Faisal bin Homran, head of esports at the Saudi Esports Federation, said: “The men’s Counter-Strike: Global Offensive tournament at Gamers Without Borders will bring to a conclusion another series of incredible esports titles and action at the world’s largest charitable esports event. Our fourth edition of Gamers Without Borders has been greatly received by the worldwide gaming and esports community and furthers the Saudi Esports Federation’s illustrious standing in the global scene.”
From a six-week period which began on April 10, GWB has hosted five tournaments across four major gaming titles: StarCraft II, CS:GO (with separate men and women’s events), Rocket League, and Tom Clancy’s Rainbow Six Siege.
Winning teams and players from StarCraft II, Rocket League, and Tom Clancy’s Rainbow Six Siege have advanced to the finals at Gamers8: The Land of Heroes in Riyadh this summer. The world’s biggest gaming and esports festival starts on July 6 for eight weeks at a purpose-built arena at Boulevard Riyadh City. Gamers8: The Land of Heroes has a $45 million total prize pool, triple that of Gamers8 last year.
Players and teams participating at GWB’s 2023 CS:GO, Rocket League, and Tom Clancy’s Rainbow Six Siege tournaments have been competing for a $10 million charity prize pool.


Team BDS claim ‘Tom Clancy’s Rainbow Six Siege’ triumph at Gamers Without Borders event

Team BDS claim ‘Tom Clancy’s Rainbow Six Siege’ triumph at Gamers Without Borders event
Updated 15 May 2023

Team BDS claim ‘Tom Clancy’s Rainbow Six Siege’ triumph at Gamers Without Borders event

Team BDS claim ‘Tom Clancy’s Rainbow Six Siege’ triumph at Gamers Without Borders event
  • The team won the $300,000 top prize at the GWB contest

RIYADH: Team BDS won the European section of the Gamers Without Borders “Tom Clancy’s Rainbow Six Siege” event, organized by the Saudi Esports Federation.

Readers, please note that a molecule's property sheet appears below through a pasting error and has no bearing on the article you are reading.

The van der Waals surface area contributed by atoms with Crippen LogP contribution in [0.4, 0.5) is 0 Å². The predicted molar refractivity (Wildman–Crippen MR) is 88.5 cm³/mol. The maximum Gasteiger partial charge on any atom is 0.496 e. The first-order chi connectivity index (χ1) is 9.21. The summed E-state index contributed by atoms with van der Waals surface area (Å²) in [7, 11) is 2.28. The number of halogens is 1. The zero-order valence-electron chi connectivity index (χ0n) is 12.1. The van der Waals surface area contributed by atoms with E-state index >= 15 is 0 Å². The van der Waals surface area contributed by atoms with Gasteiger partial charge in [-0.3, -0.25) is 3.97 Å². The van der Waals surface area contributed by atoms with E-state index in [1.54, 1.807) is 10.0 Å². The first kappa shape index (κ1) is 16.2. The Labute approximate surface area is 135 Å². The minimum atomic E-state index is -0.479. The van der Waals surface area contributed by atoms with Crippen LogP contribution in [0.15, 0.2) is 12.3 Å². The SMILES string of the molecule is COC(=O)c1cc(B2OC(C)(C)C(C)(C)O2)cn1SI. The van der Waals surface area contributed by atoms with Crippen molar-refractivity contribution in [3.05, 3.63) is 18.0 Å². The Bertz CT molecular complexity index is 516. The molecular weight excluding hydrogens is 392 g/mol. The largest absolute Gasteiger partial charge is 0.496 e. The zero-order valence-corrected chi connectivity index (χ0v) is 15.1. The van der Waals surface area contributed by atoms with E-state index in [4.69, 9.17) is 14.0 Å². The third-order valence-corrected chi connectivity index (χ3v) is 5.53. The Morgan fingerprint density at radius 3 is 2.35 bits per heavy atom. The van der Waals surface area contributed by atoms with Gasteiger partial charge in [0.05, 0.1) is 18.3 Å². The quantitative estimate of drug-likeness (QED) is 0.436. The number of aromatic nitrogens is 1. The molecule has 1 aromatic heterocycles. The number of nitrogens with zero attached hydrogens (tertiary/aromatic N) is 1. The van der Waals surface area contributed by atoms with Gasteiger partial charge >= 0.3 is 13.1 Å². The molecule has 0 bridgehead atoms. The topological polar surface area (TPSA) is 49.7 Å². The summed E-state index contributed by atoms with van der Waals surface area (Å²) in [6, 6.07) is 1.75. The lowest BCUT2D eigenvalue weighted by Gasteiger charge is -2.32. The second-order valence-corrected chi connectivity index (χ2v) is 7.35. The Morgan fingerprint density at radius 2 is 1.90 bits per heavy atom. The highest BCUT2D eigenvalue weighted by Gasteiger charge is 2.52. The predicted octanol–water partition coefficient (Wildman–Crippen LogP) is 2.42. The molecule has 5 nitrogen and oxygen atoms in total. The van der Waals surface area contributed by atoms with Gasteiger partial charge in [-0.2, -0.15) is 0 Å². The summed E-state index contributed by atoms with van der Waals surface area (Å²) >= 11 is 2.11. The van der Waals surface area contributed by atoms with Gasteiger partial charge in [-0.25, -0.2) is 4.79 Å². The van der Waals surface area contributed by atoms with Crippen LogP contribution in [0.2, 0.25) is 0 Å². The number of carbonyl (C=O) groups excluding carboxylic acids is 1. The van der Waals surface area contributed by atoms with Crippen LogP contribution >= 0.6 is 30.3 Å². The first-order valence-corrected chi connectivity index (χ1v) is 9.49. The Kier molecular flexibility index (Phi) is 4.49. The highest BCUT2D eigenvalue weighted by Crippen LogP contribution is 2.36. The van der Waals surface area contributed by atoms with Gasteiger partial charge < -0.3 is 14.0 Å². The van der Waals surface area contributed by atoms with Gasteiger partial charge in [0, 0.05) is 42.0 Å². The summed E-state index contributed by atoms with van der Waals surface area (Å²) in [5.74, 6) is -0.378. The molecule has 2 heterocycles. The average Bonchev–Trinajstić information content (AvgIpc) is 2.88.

The team won the $300,000 top prize at the GWB contest, the world’s largest charitable esports event, after four days of action.

They beat WYLDE 3-2 in the grand final, following their 2-1 win over MNM Gaming in the semifinal. Beaten finalists WYLDE overcame Wolves Esports 2-1 in their semifinal but failed to get the better of the champions in an exhilarating GWB matchup.

Elsewhere, in the North American GWB “Tom Clancy’s Rainbow Six Siege” section, M80 were the victors after powering past past DarkZero 3-2 in the grand final; while Ninjas in Pyjamas recorded the same scoreline over Team Liquid to claim South American success.

The Japan/Korea acclaim went to CYCLOPS, who breezed past SANDBOX Gaming 3-0 in that section’s final matchup. Each winning team also claimed $300,000 of the total $2.5 million humanitarian aid prize pool.

Each team’s win in the regional sections means they now qualify directly for Gamers8: The Land of Heroes, the biggest gaming and esports festival worldwide, which takes place from July 6, and is also organized by the Saudi Esports Federation.

As well as the “Tom Clancy’s Rainbow Six Siege” contest, GWB is hosting five tournaments across three other major gaming titles over a six-week period, which began on April 10, with contests in “StarCraft II,” “CS:GO” (with separate men and women’s events) and “Rocket League.”

The winning teams and players will advance to the finals, which take place at a purpose-built venue at Boulevard Riyadh City for eight weeks, with a record prize pool of $45 million up for grabs.

Players and teams participating at GWB’s 2023 “CS:GO,” “Rocket League” and “Tom Clancy’s Rainbow Six Siege” tournaments are competing for a $10 million charity prize pool.

The proceeds will be donated to humanitarian aid partners Direct Relief, IMC, UNICEF, King Salman Humanitarian Aid and Relief Center, World Food Programme and UNHCR.